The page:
Thanks for looking!


rgreenberg2000's picture

I already has bagels on the mind for this weekend when Lazy Loafer (Wendy) posted up her lovely batch yesterday.  So, I dove into the deep end, and took my first go at making sourdough bagels.  I did some searching, and decided to go with THIS RECIPE (posted by Quantum.)  I modified the levain build slightly (favoring a 1:5:5 build up), and also did the bulk proof in the fridge overnight.  I'll cut to the chase on the results......they ARE bagels, but they are a bit denser than even a typical NY bagel might be.  I think that's because I got into shaping, boiling and baking too soon after I took the dough out of the fridge.  On the next go around, I'll probably leave the dough to sit on the counter for a couple hours after they come out of the fridge.  Here are the details......


Levain Build:

31g mature starter from fridge

155g Flour (used freshly milled hard red spring)

155g Water

Let levain ferment for 10-12 hours


753g Flour (used Gold Medal AP)

377g Water

339g Levain

19g Salt

"Dissolve" levain and salt in the water, then add to flour in a mixing bowl.  Bring everything together into a cohesive dough mass (it's a bit dry, but it will happen!), then knead for 10-15 minutes (I did this by hand, so if you have a mixer, make adjustments here.)  Once the dough has become smooth in texture, place into an oiled container, and proof at room temp for 1-2 hours.  Then put dough into fridge overnight.  Remove dough from fridge in the morning (this is where I will let it sit for a couple of hours next time), and get your boiling/simmering water ready to go.  I used hot tap water, and some dry malt extract (eyeballed it).  Now is also a good time to preheat your oven to 500 degrees (I baked these on a stone.)

Divide the dough into 12 equal portions (about 122g each), pre-shape into balls, then let rest for a few minutes.  Take each ball and roll it out into a cylinder about 8" long, wrap the cylinder around your hand (seam on the palm side), then roll the seam to seal.  Once all of the bagels are formed, simmer them in your water for about 1 minute per side (do this in batches sized according to the vessel you are using.)  Remove from the water, press into whatever toppings you might be using, and place on parchment paper that has been lightly sprayed with cooking spray.  Slide the parchment onto the stone in your oven, bake for 20 minutes.  If they aren't dark enough for your tastes, bake a bit longer.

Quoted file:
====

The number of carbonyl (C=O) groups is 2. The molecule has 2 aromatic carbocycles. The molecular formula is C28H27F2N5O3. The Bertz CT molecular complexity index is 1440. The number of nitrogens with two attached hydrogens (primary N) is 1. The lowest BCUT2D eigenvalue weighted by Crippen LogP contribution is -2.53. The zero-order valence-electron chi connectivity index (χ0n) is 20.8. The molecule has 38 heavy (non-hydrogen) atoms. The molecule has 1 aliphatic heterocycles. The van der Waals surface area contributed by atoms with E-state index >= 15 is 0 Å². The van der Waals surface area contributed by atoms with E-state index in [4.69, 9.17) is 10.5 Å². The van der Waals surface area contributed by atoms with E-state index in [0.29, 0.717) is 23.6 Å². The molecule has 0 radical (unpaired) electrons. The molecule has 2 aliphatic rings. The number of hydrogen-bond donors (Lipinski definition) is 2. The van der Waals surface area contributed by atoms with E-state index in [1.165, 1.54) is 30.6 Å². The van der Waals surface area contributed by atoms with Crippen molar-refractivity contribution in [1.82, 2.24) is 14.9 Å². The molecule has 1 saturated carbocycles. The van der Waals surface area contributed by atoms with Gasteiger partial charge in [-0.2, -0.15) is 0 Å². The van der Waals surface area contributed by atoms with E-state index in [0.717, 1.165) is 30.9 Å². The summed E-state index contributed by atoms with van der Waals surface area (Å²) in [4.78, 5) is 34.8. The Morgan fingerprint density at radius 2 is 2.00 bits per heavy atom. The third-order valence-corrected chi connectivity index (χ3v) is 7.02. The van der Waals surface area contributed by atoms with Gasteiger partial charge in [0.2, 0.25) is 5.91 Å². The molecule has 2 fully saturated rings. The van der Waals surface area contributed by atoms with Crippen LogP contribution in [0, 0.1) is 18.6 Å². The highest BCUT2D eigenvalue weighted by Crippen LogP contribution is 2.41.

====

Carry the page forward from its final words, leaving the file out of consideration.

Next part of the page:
Remove from oven, cool, then slice, toast and enjoy!

I'm looking forward to eating these, and then giving this recipe another go with some tweaks.


rgreenberg2000's picture

Ok, time for my weekly bake, so I thought it would be a good opportunity to up my Whole Wheat percentage to 50%.  Just to make it impossible to compare at all to previous bakes, I thought I'd also do my first overnight pre-mix (a la Trevor Wilson), AND up the hydration from my usual 68% to 75%.  Nothing like changing lots of variables all at once! :)

Overall, it went ok, though I did not like starting with cold dough, and had to fight the my wetter dough when it came time to pre-shape and shape (practice, practice, practice!)  My times were off (as expected with the cold start), but for the most part, things moved along at a similar pace to my usual bakes.  One loaf didn't spring a ton, but the other was decent.  The one loaf that I have cut so far has a crumb that I like (as I've called it before....and all-purpose crumb.)  The final judgement will come from tasting it, but that will have to wait until tomorrow.